Adding to the misery is radiation spewing from the Fukushima Dai-ichi complex, 140 miles (220 kilometers) northeast of Tokyo. The 70,000 to 80,000 people who lived within 12 miles (20 kilometers) of the plant must stay away from their homes indefinitely.

“We have no future plans. We can’t even start to think about it because we don’t know how long this will last or how long we will have to stay in these shelters,” said Atsushi Yanai, a 55-year-old construction worker. The tsunami spared his home, but he has to live in a shelter anyway because it is in the evacuation zone.

Plant operator Tokyo Electric Power Co. said its president, Masataka Shimizu, went to Fukushima prefecture Monday to relay his gratitude and apologies. Shimizu recently spent eight days in the hospital with dizziness and high blood pressure, but has since returned to work.

Shimizu told reporters in Fukushima that people who live near the plant are “suffering physically and mentally due to the nuclear radiation leak accident,”

“We sincerely apologize for this,” he said.

At TEPCO headquarters in Tokyo, hundreds of employees bowed their heads for a moment of silence at 2:46.

Japan’s government marked the one-month period by putting an ad in newspapers in China, South Korea, Russia, France, the United Kingdom and the United States — a letter from Prime Minister Naoto Kan thanking people for the outpouring of support that followed the tsunami. The Red Cross alone said it has collected $107 million (9.1 billion yen) from overseas.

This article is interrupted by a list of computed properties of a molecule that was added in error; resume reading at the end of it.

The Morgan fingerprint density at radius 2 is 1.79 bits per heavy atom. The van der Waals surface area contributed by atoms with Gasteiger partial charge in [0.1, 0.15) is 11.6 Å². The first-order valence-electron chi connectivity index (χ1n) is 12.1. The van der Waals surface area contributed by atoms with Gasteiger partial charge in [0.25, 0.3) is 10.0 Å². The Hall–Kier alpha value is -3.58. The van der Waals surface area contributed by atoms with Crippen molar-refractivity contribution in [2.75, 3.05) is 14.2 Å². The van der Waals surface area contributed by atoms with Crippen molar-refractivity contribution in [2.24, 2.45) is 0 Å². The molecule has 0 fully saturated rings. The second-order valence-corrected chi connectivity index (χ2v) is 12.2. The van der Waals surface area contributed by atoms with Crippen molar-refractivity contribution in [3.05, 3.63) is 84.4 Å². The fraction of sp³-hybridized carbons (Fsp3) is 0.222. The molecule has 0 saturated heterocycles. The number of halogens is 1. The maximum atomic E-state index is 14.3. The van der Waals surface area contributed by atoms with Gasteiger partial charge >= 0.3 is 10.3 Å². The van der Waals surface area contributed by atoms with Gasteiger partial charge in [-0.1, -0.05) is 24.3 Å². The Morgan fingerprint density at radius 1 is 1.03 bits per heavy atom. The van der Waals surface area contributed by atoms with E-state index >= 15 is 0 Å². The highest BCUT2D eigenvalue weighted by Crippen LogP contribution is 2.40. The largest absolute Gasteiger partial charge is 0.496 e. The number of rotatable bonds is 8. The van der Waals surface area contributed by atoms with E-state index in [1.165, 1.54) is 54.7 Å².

Kan described the outpouring as “kizuna,” the bond of friendship.

“We deeply appreciate the kizuna our friends from around the world have shown and I want to thank every nation, entity, and you personally, from the bottom of my heart.”


Talmadge reported from Fukushima. Associated Press Writers Tomoko Hosaka in Kamaishi and Shino Yuasa, Mari Yamaguchi and Yuri Kageyama in Tokyo contributed to this report.

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Natural disaster and Geological disasters

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Natural disaster

From Wikipedia, the free encyclopedia

natural disaster is the effect of a natural hazard (e.g., floodtornadohurricanevolcanic eruptionearthquake, or landslide). It leads to financial, environmental or human losses. The resulting loss depends on the vulnerability of the affected population to resist the hazard, also called their resilience.[1] This understanding is concentrated in the formulation: “disasters occur when hazards meet vulnerability.”[2] A natural hazard will hence never result in a natural disaster in areas without vulnerability, e.g. strong earthquakes in uninhabited areas.[3] The term natural has consequently been disputed because the events simply are not hazards or disasters without human involvement.[4] A concrete example of the division between a natural hazard and a natural disaster is that the 1906 San Francisco earthquake was a disaster, whereas earthquakes are a hazard. This article gives an introduction to notable natural disasters, refer to the list of natural disasters for a comprehensive listing.